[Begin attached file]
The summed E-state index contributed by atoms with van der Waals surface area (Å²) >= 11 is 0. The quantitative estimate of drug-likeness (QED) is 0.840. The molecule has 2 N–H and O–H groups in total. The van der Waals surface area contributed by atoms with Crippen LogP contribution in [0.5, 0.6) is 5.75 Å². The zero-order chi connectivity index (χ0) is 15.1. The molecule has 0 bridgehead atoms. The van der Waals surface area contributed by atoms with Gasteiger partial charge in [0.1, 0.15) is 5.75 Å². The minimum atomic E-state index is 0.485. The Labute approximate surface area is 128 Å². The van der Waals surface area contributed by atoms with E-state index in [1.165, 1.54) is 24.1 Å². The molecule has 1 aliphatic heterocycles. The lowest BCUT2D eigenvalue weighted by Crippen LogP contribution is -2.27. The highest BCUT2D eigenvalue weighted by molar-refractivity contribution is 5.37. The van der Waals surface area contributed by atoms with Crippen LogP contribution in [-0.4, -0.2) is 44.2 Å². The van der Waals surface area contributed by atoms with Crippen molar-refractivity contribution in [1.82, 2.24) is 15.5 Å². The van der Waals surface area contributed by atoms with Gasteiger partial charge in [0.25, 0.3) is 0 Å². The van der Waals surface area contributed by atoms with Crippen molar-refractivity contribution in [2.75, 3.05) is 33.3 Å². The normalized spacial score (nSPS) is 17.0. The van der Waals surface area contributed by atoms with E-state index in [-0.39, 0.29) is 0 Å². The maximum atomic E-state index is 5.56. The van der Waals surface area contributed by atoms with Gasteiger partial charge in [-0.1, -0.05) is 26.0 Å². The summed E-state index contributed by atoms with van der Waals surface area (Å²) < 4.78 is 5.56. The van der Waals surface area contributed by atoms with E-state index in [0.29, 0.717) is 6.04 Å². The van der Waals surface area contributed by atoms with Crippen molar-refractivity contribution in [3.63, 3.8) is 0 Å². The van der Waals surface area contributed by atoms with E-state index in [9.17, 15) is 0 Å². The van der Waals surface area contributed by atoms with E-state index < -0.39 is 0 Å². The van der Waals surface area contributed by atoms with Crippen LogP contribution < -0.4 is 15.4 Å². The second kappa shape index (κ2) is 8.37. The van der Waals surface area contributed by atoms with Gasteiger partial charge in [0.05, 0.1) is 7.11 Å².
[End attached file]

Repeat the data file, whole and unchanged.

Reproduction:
The summed E-state index contributed by atoms with van der Waals surface area (Å²) >= 11 is 0. The quantitative estimate of drug-likeness (QED) is 0.840. The molecule has 2 N–H and O–H groups in total. The van der Waals surface area contributed by atoms with Crippen LogP contribution in [0.5, 0.6) is 5.75 Å². The zero-order chi connectivity index (χ0) is 15.1. The molecule has 0 bridgehead atoms. The van der Waals surface area contributed by atoms with Gasteiger partial charge in [0.1, 0.15) is 5.75 Å². The minimum atomic E-state index is 0.485. The Labute approximate surface area is 128 Å². The van der Waals surface area contributed by atoms with E-state index in [1.165, 1.54) is 24.1 Å². The molecule has 1 aliphatic heterocycles. The lowest BCUT2D eigenvalue weighted by Crippen LogP contribution is -2.27. The highest BCUT2D eigenvalue weighted by molar-refractivity contribution is 5.37. The van der Waals surface area contributed by atoms with Crippen LogP contribution in [-0.4, -0.2) is 44.2 Å². The van der Waals surface area contributed by atoms with Crippen molar-refractivity contribution in [1.82, 2.24) is 15.5 Å². The van der Waals surface area contributed by atoms with Gasteiger partial charge in [0.25, 0.3) is 0 Å². The van der Waals surface area contributed by atoms with Crippen molar-refractivity contribution in [2.75, 3.05) is 33.3 Å². The normalized spacial score (nSPS) is 17.0. The van der Waals surface area contributed by atoms with E-state index in [-0.39, 0.29) is 0 Å². The maximum atomic E-state index is 5.56. The van der Waals surface area contributed by atoms with Gasteiger partial charge in [-0.1, -0.05) is 26.0 Å². The summed E-state index contributed by atoms with van der Waals surface area (Å²) < 4.78 is 5.56. The van der Waals surface area contributed by atoms with E-state index in [0.29, 0.717) is 6.04 Å². The van der Waals surface area contributed by atoms with Crippen molar-refractivity contribution in [3.63, 3.8) is 0 Å². The van der Waals surface area contributed by atoms with E-state index in [9.17, 15) is 0 Å². The van der Waals surface area contributed by atoms with E-state index < -0.39 is 0 Å². The van der Waals surface area contributed by atoms with Crippen LogP contribution < -0.4 is 15.4 Å². The second kappa shape index (κ2) is 8.37. The van der Waals surface area contributed by atoms with Gasteiger partial charge in [0.05, 0.1) is 7.11 Å².